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No. 23: MIT Chapel

Issue 52 Dec/Jan 2009-10

Sharon Stammers continues her world tour exploring the best architecture that is built with light. This issue, Glenn Shrum picks a chapel with a difference designed by a Finn in the USA

“Few projects illustrate the merger of architecture, art and light better than Saarinen’s chapel at MIT. From the single skylight located above the light coloured altar to the reflected light patterns that animate interior brick walls after reflecting off an exterior water feature, the integration of basic principles of light in the expression of form and material results in a cohesive spatial expression. For me, the hanging metal sculpture is the most inspiring feature. Made up of a range of textured metal panels placed at varying angles, the genius of this piece resides in the composition of the component parts. By gradually decreasing the density of light reflecting objects as they get closer to the light source, the visual focus is brought to an area of less light but more brightness - reminding us that some darkness is full of light.”

Glenn Shrum – Flux Studio


Damn, I hate it when I get a building I’ve never been to and, after researching, want to visit. My list is expanding and I was doing so well with this series! There’s only been a few of the buildings that I haven’t been to myself. Shame the mondo*arc budget doesn’t quite stretch to sending me personally to check out each entry’s worth in the Built with Light stable.

If, like me, you’ve never been to Cambridge, Massachusetts and Saarinen’s amazing chapel, you can see from the photo why Glenn has chosen it.

Saarinen was born in Finland in 1910 and was known as a ‘structural expressionist’ who suceeded in giving all of his buildings a distinctive imprint. The small and humble chapel is an early Saarinen work but a good example of mid-century modern architecture and was conceived as a non-denominational space for individual retreat and prayer. The building employs the language of light and form to convey spirituality.
It was dedicated in 1955 and is located on the campus of the Massachusetts Institute of Technology, next to Kresge Auditorium which Saarinen also designed.

Humble in its size and material, Saarinen chose bricks that were rough and imperfect to create a textured effect as the sunlight rakes across their surface. The building consists of a simple rectangular narthex connected to a cylindrical and windowless chapel, 15m in diameter and 9.1m high and is topped by an aluminum spire giving no clues as to the interior of the space. The bricks are supported by a series of low concrete arches of differing radii. It is set inside a shallow concrete moat and the water serves to separate it from the urban landscape and safeguard an inner world of contemplation whilst also reflecting patterns of light onto the exterior wall of the chapel.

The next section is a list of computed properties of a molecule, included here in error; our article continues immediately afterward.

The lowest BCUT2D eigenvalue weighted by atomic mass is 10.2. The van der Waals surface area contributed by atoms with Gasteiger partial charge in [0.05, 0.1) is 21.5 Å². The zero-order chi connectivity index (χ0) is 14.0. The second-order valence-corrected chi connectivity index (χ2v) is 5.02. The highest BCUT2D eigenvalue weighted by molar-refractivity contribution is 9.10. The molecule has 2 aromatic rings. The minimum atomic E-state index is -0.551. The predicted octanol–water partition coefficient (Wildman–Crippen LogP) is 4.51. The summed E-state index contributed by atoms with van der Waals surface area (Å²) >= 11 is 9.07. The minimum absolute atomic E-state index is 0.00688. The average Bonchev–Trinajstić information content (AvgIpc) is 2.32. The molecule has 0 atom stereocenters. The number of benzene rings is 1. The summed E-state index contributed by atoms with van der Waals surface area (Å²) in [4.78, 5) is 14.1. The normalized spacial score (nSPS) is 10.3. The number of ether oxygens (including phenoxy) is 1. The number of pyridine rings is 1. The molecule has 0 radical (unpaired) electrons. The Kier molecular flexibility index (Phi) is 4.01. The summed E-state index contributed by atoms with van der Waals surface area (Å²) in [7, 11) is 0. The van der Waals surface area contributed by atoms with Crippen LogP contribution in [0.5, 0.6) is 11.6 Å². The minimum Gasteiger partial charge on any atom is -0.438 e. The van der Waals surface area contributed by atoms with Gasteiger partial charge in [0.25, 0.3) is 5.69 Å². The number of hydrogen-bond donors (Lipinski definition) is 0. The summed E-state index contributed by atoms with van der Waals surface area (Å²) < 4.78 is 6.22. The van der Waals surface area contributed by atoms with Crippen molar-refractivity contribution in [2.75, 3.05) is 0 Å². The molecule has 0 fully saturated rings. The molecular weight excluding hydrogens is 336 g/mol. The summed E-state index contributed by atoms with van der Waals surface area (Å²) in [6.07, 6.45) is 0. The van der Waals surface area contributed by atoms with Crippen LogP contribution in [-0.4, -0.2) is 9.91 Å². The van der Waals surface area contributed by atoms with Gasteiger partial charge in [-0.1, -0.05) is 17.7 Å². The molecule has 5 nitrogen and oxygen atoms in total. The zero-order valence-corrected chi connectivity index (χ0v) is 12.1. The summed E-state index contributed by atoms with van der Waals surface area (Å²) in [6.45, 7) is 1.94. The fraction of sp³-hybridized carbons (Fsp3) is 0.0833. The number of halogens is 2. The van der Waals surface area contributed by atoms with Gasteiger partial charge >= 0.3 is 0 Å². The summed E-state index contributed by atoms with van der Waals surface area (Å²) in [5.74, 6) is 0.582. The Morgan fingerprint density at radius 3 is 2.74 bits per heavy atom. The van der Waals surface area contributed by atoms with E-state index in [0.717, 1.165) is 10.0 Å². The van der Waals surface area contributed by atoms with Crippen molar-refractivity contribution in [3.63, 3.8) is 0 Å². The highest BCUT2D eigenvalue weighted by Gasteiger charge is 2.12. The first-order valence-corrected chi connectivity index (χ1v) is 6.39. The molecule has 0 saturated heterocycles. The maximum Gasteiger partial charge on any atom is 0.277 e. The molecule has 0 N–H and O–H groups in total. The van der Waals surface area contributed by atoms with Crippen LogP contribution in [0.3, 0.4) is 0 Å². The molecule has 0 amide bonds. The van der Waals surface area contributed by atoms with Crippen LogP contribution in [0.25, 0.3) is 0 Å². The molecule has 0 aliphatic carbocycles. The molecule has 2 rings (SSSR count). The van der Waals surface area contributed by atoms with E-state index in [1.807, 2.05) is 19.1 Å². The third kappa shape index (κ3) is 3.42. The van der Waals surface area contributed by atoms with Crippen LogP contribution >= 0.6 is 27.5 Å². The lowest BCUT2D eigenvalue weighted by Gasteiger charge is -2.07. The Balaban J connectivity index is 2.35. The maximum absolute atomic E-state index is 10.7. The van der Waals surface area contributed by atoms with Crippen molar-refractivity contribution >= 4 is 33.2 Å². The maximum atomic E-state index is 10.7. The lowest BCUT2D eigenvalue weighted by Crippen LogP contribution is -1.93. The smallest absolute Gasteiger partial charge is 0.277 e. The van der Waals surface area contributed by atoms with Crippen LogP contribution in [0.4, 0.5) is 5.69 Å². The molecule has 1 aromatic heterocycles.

To enter the chapel, a visitor enters into a small grove of birch trees and through timber doors before turning 180 degrees to head back through an enclosed corridor glazed with violet and clear glass. They are then drawn into the high ceiling space toward the light falling onto the white marble altar from the ceiling.

“The chapel is organic. Its dark, undulating walls pulsate. The warm-hued brick surfaces have a texture like an old servant’s hand, rough and faithful, imprinted with memories from the years. The darkness is comforting and intimate, penetrated by only two otherworldly sources of light. The light from the bottom comes from water reflected off of the moat to the interior of the building to tease the rippling walls. The other, the chapel’s centerpiece, is a hushed light from above the altar and dramatized by falling on a shimmering golden screen by sculptor Harry Bertoia. The effect is sublime.” (

Within the sculpture, Saarinen had sought to create a particular lighting effect he had experienced in his youth whilst sitting in a mountain village in Sparta where the moonlight overhead and the reflected light from the horizon overlapped. This memory translated into a circular skylight above the altar and uninterrupted double glazing located at the top of the arches where daylight shining onto the water is reflected shimmering up into the chapels interior.

Both the Chapel and the Auditorium were subject to a mixed reception. Due to the lack of openings, visitors were confused about the scale of the building. Other complaints included the fact that the chapel was too self enclosed and did not engage with its immediate environment. However, Leland M. Roth included the building in his History of American Architecture and stated that “... through the sheer manipulation of light and its focus on a blazingly white marble altar block, Saarinen created a place of mystic quiet”.


Saarinen’s chapel at MIT


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